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American Dirt

When I first approached American Dirt, I assumed it was a story I’ve read and viewed in movies, one of the brutal hardships of those who escape Central America and Mexico and head to el norte. It is that, but it takes time to build into that tale.

Lydia and her son Luca are the only survivors of a horrific event during the opening pages and a drug lord is looking for them. But there is a backstory here the author expertly builds. Lydia runs a bookstore. She loves books and so does one of her favorite customers. However, there is a connection to that favorite customer that puts her husband in jeopardy. The author lays the links piece by piece, building the suspense. The story arc builds a steep incline.

Then Lydia runs for her life and takes little Luca with her. She must escape to el norte, the United States. That is when the novel turns to the story I had been expecting, the miserable travel north. Along the way, there is a mix of kindness and cruelty. Townships that encourage migrants to sleep in their park, churches that offer free meals, but also kidnappers and robbers.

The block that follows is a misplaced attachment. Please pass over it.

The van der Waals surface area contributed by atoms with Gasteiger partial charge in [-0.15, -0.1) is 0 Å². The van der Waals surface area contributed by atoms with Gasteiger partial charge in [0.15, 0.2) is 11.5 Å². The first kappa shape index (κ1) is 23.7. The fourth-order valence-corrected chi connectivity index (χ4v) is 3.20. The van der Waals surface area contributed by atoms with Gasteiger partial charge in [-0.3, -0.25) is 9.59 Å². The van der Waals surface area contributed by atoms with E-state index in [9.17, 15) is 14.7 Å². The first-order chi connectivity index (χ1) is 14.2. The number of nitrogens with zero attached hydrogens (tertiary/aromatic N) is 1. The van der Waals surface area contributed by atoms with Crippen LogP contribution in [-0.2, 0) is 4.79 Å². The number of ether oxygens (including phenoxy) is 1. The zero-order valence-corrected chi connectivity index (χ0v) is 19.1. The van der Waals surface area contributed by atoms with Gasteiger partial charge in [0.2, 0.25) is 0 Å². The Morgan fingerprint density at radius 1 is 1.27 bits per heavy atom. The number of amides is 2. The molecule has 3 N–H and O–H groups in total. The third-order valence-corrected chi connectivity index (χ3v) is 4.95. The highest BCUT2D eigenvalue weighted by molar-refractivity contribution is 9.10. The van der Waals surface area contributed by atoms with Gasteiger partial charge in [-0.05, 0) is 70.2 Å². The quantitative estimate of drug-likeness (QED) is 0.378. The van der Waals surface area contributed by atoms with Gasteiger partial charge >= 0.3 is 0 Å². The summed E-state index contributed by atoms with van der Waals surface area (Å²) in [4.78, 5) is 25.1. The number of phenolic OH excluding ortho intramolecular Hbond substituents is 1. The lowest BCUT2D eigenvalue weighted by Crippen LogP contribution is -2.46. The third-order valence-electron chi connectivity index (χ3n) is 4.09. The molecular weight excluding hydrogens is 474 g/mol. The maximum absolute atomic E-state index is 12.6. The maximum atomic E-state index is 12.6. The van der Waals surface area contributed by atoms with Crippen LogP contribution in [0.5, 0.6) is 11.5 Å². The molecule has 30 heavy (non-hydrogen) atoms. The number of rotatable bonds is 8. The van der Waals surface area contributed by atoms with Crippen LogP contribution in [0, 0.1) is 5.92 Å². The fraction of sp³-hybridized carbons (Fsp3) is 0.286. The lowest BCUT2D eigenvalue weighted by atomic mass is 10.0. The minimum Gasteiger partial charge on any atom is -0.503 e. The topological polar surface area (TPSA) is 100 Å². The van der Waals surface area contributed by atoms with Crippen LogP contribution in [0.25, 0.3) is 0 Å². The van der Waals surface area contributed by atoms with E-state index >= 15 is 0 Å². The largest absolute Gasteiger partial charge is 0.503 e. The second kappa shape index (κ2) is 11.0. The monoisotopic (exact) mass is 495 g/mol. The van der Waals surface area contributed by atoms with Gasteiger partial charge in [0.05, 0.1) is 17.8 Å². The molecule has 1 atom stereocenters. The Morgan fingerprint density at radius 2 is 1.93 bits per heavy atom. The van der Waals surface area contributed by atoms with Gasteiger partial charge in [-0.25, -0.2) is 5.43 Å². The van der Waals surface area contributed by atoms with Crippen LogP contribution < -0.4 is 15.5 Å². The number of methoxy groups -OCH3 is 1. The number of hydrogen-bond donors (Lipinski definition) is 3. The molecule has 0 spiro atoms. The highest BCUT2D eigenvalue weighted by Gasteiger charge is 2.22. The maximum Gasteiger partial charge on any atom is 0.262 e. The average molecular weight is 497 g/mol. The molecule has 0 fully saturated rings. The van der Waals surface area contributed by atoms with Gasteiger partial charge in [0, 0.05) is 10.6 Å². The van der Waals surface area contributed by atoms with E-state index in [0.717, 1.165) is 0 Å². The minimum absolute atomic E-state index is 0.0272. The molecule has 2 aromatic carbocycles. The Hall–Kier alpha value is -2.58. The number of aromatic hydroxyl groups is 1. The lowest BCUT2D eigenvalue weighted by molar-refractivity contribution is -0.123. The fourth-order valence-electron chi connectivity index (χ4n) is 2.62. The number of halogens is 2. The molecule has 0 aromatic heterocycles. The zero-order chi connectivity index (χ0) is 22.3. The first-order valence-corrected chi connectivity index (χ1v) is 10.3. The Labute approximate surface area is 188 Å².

The first third of the book builds intrigue, but the story arc flattens for most of the rest of the book, its only failing. The writing is great, if not sometimes lengthy. Sometimes a feeling takes two pages to describe, but they are fine pages.

The world of the Mexicans, the migrants from Central America, their language and their travails seem so authentic, I thought the author had to be Mexican. She is not. Jeanine Cummins is a New York based author but, as her endnotes depict, one who did much research. There is no question she is a gifted writer.


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Jackson Coppley

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